Turn a picture like this into a jigsaw puzzle, and then let people place the pictures. At the start of the game only release a few pieces. As pieces are placed correctly together, spawn new pieces that fit, somewhere, on the border of the part of the puzzle already completed. As the puzzle grows, players can zoom out (like the linked artwork).
Let many, many people work on the same puzzle and maybe have an ongoing chat for collaboration "let's all work on the part in quadrant 23 (or something).
It loops around an array of 48 (hand-drawn?!) images, using 4 images at any given time. The images and the base scale factor are based on an incrementing 'z_position' value. It copies each of of the four images in to an HTML5 canvas so the outer 25% is a straight up copy of one image, then 50-75% is 0.5 scale copy of another image, then 25-50% is a third image at 0.25 scale, and the centre 25% is the fourth image at 0.125 scale. All the effects are CSS filters applied to the canvas element.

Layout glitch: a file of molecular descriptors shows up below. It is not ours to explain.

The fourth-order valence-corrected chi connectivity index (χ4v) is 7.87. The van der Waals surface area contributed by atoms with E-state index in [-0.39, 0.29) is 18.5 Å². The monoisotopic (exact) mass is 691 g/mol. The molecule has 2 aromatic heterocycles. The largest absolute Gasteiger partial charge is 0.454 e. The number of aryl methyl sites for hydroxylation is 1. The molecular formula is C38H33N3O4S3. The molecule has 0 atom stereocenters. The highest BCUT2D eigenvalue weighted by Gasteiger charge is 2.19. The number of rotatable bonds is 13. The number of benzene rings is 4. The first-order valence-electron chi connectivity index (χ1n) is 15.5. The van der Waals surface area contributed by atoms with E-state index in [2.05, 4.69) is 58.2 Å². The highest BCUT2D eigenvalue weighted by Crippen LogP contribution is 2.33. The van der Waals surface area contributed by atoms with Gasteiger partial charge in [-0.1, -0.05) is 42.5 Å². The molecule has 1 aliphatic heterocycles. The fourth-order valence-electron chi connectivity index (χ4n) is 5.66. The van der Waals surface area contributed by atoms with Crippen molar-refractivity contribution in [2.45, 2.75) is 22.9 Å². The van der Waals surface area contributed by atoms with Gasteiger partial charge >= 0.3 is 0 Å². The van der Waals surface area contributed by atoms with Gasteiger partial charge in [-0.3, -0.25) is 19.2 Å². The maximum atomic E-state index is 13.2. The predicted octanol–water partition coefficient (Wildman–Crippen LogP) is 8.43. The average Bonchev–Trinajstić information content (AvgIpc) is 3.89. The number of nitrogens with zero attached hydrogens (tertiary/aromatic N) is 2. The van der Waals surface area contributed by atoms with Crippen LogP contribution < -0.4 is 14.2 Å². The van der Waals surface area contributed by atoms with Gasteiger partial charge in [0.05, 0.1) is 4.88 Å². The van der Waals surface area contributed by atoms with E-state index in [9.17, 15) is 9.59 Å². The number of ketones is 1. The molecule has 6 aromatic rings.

It's surprisingly simple for such a cool effect.
It's awkward to explain. One problem to wrap your head around is that the series of images you create by zooming out previous images has to played in reverse.
I could imagine programming a shallow random-generated fractal generator creating series of images and then the infinite zoom would be really infinite, and this would be even easier than the loop.
I haven't looked at the images, I assume then that they are specially made for that effect? (because I can't see the images fading one into another)
Reminds of the powers of 10 video: https://www.youtube.com/watch?v=0fKBhvDjuy0
My only critique is that I wish the creator hadn't used JPG images - there are clear compression artifacts that appear towards the edge of the screen as one image transitions to another.
Or at least I interpreted zooming as the ability to direct it.